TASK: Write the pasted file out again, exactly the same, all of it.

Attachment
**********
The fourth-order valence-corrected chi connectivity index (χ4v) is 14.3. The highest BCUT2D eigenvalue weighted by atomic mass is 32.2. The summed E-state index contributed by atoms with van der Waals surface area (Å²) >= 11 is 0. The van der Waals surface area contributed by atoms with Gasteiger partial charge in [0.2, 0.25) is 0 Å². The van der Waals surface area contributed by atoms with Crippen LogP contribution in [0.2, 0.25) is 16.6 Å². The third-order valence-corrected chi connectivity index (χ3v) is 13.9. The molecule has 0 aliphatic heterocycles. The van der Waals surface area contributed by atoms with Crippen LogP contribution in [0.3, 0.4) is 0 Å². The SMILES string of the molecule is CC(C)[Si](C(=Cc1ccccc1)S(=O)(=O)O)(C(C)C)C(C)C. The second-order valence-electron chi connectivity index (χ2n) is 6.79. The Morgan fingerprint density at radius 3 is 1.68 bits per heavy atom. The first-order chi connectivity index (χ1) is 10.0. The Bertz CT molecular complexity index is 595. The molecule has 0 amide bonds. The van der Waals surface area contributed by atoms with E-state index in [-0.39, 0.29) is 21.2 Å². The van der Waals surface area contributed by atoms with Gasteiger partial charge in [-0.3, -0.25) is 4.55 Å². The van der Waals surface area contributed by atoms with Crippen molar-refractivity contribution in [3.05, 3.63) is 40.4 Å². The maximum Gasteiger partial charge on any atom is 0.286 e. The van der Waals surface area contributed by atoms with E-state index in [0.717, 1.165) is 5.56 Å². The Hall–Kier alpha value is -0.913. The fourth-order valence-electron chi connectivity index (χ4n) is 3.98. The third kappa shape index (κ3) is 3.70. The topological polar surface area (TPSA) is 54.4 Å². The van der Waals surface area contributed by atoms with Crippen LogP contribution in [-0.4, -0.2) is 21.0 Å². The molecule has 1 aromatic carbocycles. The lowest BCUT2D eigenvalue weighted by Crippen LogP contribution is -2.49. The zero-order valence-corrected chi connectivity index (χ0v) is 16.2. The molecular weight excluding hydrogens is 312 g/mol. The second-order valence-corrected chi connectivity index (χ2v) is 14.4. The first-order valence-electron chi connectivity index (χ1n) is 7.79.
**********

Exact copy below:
The fourth-order valence-corrected chi connectivity index (χ4v) is 14.3. The highest BCUT2D eigenvalue weighted by atomic mass is 32.2. The summed E-state index contributed by atoms with van der Waals surface area (Å²) >= 11 is 0. The van der Waals surface area contributed by atoms with Gasteiger partial charge in [0.2, 0.25) is 0 Å². The van der Waals surface area contributed by atoms with Crippen LogP contribution in [0.2, 0.25) is 16.6 Å². The third-order valence-corrected chi connectivity index (χ3v) is 13.9. The molecule has 0 aliphatic heterocycles. The van der Waals surface area contributed by atoms with Crippen LogP contribution in [0.3, 0.4) is 0 Å². The SMILES string of the molecule is CC(C)[Si](C(=Cc1ccccc1)S(=O)(=O)O)(C(C)C)C(C)C. The second-order valence-electron chi connectivity index (χ2n) is 6.79. The Morgan fingerprint density at radius 3 is 1.68 bits per heavy atom. The first-order chi connectivity index (χ1) is 10.0. The Bertz CT molecular complexity index is 595. The molecule has 0 amide bonds. The van der Waals surface area contributed by atoms with E-state index in [-0.39, 0.29) is 21.2 Å². The van der Waals surface area contributed by atoms with Gasteiger partial charge in [-0.3, -0.25) is 4.55 Å². The van der Waals surface area contributed by atoms with Crippen molar-refractivity contribution in [3.05, 3.63) is 40.4 Å². The maximum Gasteiger partial charge on any atom is 0.286 e. The van der Waals surface area contributed by atoms with E-state index in [0.717, 1.165) is 5.56 Å². The Hall–Kier alpha value is -0.913. The fourth-order valence-electron chi connectivity index (χ4n) is 3.98. The third kappa shape index (κ3) is 3.70. The topological polar surface area (TPSA) is 54.4 Å². The van der Waals surface area contributed by atoms with Crippen LogP contribution in [-0.4, -0.2) is 21.0 Å². The molecule has 1 aromatic carbocycles. The lowest BCUT2D eigenvalue weighted by Crippen LogP contribution is -2.49. The zero-order valence-corrected chi connectivity index (χ0v) is 16.2. The molecular weight excluding hydrogens is 312 g/mol. The second-order valence-corrected chi connectivity index (χ2v) is 14.4. The first-order valence-electron chi connectivity index (χ1n) is 7.79.